In a major blow to opponents of Santa Clara’s $1 billion stadium plan for the San Francisco 49ers, a county judge has ruled that the ballot measure approved in January forcing a new referendum on the deal is invalid, agreeing with the team and city that the changes in the financial structure of the plan are a mere “administrative” change, and thus not subject to a public vote.
The group Santa Clara Plays Fair, which led the referendum drive, says it’s considering an appeal. 49ers spokesperson Steve Weakland called Judge Peter Kirwan’s ruling preventing a public vote “a victory for the citizens of Santa Clara” because it will “protect their vote in June 2010 [when] they said yes to a new stadium.”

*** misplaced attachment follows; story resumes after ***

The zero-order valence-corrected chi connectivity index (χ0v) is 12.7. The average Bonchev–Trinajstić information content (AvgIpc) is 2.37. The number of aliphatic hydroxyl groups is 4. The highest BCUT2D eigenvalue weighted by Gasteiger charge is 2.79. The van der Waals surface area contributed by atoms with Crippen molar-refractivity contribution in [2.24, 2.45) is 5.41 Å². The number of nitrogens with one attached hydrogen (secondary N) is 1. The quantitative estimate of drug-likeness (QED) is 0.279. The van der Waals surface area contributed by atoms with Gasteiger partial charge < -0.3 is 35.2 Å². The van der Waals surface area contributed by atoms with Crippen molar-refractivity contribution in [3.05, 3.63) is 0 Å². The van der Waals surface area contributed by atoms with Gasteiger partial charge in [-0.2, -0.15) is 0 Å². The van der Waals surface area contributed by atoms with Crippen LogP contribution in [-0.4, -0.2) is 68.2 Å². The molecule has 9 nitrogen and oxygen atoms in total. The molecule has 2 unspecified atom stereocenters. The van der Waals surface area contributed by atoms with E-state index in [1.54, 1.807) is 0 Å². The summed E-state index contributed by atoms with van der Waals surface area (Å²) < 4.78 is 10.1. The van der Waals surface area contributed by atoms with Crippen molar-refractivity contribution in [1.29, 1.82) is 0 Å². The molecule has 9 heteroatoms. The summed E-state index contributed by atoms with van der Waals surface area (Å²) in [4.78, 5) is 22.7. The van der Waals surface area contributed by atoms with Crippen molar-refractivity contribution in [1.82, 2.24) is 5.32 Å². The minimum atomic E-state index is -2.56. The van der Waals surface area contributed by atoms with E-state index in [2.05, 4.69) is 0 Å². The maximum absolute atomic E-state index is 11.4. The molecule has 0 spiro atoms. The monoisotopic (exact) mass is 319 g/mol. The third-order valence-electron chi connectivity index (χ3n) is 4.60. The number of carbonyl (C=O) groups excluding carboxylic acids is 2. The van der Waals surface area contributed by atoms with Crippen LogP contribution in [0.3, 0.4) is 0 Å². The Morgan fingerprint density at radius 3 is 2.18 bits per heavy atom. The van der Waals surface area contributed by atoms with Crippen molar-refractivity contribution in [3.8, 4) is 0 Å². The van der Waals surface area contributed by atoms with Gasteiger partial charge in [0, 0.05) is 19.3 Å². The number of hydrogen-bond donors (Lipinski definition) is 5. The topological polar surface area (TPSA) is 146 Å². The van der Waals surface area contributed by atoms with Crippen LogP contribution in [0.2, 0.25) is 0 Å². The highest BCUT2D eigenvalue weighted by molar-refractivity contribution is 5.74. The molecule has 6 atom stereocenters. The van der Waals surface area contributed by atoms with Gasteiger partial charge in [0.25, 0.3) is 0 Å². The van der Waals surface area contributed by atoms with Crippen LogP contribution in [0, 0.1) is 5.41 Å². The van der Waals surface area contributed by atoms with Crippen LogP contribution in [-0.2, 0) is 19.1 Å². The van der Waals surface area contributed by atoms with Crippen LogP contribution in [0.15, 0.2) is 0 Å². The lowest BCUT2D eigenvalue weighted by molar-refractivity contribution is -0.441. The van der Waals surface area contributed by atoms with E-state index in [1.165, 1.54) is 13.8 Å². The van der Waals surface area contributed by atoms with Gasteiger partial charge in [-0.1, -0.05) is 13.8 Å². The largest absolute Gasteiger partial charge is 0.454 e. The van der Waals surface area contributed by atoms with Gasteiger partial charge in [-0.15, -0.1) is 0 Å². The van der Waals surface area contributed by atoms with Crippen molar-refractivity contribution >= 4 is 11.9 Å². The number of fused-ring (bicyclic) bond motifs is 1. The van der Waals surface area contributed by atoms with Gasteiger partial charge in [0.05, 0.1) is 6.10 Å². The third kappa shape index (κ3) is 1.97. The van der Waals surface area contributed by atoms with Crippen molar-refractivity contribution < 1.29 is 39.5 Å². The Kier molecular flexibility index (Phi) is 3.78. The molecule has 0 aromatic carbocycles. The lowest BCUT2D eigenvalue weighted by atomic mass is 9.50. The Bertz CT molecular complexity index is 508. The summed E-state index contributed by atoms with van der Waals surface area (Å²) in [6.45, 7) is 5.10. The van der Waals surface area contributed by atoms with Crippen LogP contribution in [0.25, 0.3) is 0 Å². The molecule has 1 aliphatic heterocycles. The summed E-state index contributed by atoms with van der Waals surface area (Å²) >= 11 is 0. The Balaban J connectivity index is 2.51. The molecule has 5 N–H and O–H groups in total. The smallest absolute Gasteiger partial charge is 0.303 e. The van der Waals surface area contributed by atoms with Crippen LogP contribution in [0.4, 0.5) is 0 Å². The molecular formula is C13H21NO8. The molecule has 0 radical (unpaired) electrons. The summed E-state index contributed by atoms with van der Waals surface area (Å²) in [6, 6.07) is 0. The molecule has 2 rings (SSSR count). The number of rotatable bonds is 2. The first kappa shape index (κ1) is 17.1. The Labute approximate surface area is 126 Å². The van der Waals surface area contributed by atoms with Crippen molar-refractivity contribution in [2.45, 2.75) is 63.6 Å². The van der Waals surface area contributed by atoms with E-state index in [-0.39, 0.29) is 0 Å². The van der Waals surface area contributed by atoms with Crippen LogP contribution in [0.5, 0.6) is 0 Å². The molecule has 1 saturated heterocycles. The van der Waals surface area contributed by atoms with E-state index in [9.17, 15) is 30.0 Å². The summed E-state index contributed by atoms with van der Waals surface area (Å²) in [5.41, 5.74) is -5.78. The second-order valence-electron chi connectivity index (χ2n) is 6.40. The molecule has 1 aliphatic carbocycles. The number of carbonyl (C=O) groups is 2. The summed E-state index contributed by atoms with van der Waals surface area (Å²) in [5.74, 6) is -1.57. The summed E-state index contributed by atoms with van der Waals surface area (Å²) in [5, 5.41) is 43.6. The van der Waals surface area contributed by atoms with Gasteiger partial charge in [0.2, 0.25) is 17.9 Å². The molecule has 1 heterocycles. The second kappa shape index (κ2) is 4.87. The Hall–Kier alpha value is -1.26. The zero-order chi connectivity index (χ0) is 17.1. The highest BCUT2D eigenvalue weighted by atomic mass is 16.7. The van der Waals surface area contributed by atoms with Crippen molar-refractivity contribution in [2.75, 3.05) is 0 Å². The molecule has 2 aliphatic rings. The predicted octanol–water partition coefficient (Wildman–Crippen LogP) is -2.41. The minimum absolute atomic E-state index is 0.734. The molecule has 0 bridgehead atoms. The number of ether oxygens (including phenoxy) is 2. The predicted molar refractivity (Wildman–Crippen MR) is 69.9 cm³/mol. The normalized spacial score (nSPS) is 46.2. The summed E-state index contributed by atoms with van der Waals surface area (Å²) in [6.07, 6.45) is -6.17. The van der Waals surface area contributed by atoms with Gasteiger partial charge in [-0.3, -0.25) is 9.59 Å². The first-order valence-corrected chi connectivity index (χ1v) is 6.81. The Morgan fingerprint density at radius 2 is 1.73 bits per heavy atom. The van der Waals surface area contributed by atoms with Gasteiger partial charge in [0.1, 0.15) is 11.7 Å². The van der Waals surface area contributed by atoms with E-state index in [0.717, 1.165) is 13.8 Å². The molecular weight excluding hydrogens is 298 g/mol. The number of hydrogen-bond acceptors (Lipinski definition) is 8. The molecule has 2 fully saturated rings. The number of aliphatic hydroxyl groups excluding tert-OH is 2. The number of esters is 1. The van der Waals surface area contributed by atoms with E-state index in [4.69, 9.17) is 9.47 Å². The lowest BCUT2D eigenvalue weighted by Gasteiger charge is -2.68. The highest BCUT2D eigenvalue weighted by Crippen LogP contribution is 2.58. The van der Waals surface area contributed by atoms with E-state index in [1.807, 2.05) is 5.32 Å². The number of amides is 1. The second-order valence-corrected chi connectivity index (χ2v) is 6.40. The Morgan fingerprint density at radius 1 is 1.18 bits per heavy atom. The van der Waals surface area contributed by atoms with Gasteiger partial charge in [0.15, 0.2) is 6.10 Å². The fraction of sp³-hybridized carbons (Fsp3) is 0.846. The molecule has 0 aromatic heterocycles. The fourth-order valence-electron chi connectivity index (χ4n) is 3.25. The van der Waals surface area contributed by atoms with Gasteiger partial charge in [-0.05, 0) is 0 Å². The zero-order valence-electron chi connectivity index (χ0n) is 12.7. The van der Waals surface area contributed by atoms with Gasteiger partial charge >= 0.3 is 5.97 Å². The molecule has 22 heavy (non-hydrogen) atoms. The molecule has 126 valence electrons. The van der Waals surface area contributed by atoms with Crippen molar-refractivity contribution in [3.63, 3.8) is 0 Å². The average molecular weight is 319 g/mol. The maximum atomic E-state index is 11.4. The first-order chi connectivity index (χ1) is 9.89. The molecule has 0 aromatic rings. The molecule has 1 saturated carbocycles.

With shovels already hitting the ground, it’s going to be increasingly difficult for opponents to throw any more roadblocks in the way of this deal, unless they can get this ruling overturned on appeal even more quickly than Kirwan reached his decision. Beyond that, as Newballpark.org notes: “If there’s a dangerous precedent, it’s that any municipality [that] chooses to build a stadium in the Bay Area can choose to be purposefully vague or obfuscating when writing up stadium deal terms, get a referendum passed, then fill in the blanks later.” Not that anybody would ever do that.